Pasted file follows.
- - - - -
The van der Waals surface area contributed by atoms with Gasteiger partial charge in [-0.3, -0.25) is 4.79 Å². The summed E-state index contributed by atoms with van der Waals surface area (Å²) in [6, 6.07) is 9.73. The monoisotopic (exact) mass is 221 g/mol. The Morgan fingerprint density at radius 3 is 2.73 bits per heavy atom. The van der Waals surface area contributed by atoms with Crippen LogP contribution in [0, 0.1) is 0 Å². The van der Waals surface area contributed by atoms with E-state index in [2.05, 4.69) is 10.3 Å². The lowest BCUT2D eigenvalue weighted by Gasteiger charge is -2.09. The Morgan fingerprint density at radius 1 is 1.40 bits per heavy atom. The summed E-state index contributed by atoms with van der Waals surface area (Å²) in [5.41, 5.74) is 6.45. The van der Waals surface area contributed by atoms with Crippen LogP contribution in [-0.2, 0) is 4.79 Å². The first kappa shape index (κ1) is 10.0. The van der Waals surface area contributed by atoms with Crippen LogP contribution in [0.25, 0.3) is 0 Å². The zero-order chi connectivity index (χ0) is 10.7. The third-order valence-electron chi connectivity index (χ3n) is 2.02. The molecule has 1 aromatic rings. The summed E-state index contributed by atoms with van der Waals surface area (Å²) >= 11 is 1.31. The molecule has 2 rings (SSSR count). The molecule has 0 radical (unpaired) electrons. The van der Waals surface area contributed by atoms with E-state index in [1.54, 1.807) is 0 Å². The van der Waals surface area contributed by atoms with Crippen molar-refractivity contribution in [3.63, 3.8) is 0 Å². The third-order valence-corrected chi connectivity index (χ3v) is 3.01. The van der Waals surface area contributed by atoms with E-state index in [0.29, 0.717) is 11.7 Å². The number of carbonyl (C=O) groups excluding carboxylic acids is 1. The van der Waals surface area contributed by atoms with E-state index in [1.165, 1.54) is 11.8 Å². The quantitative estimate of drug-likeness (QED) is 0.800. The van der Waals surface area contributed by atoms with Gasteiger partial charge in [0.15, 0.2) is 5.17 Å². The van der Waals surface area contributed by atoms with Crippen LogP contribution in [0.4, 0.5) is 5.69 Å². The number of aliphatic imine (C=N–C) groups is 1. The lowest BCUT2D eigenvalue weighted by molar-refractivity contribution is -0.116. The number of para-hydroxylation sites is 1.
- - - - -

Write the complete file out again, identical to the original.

The van der Waals surface area contributed by atoms with Gasteiger partial charge in [-0.3, -0.25) is 4.79 Å². The summed E-state index contributed by atoms with van der Waals surface area (Å²) in [6, 6.07) is 9.73. The monoisotopic (exact) mass is 221 g/mol. The Morgan fingerprint density at radius 3 is 2.73 bits per heavy atom. The van der Waals surface area contributed by atoms with Crippen LogP contribution in [0, 0.1) is 0 Å². The van der Waals surface area contributed by atoms with E-state index in [2.05, 4.69) is 10.3 Å². The lowest BCUT2D eigenvalue weighted by Gasteiger charge is -2.09. The Morgan fingerprint density at radius 1 is 1.40 bits per heavy atom. The summed E-state index contributed by atoms with van der Waals surface area (Å²) in [5.41, 5.74) is 6.45. The van der Waals surface area contributed by atoms with Crippen LogP contribution in [-0.2, 0) is 4.79 Å². The first kappa shape index (κ1) is 10.0. The van der Waals surface area contributed by atoms with Crippen LogP contribution in [0.25, 0.3) is 0 Å². The zero-order chi connectivity index (χ0) is 10.7. The third-order valence-electron chi connectivity index (χ3n) is 2.02. The molecule has 1 aromatic rings. The summed E-state index contributed by atoms with van der Waals surface area (Å²) >= 11 is 1.31. The molecule has 2 rings (SSSR count). The molecule has 0 radical (unpaired) electrons. The van der Waals surface area contributed by atoms with E-state index in [1.54, 1.807) is 0 Å². The van der Waals surface area contributed by atoms with Crippen molar-refractivity contribution in [3.63, 3.8) is 0 Å². The third-order valence-corrected chi connectivity index (χ3v) is 3.01. The van der Waals surface area contributed by atoms with E-state index in [0.29, 0.717) is 11.7 Å². The number of carbonyl (C=O) groups excluding carboxylic acids is 1. The van der Waals surface area contributed by atoms with E-state index in [1.165, 1.54) is 11.8 Å². The quantitative estimate of drug-likeness (QED) is 0.800. The van der Waals surface area contributed by atoms with Gasteiger partial charge in [0.15, 0.2) is 5.17 Å². The van der Waals surface area contributed by atoms with Crippen LogP contribution in [0.4, 0.5) is 5.69 Å². The number of aliphatic imine (C=N–C) groups is 1. The lowest BCUT2D eigenvalue weighted by molar-refractivity contribution is -0.116. The number of para-hydroxylation sites is 1.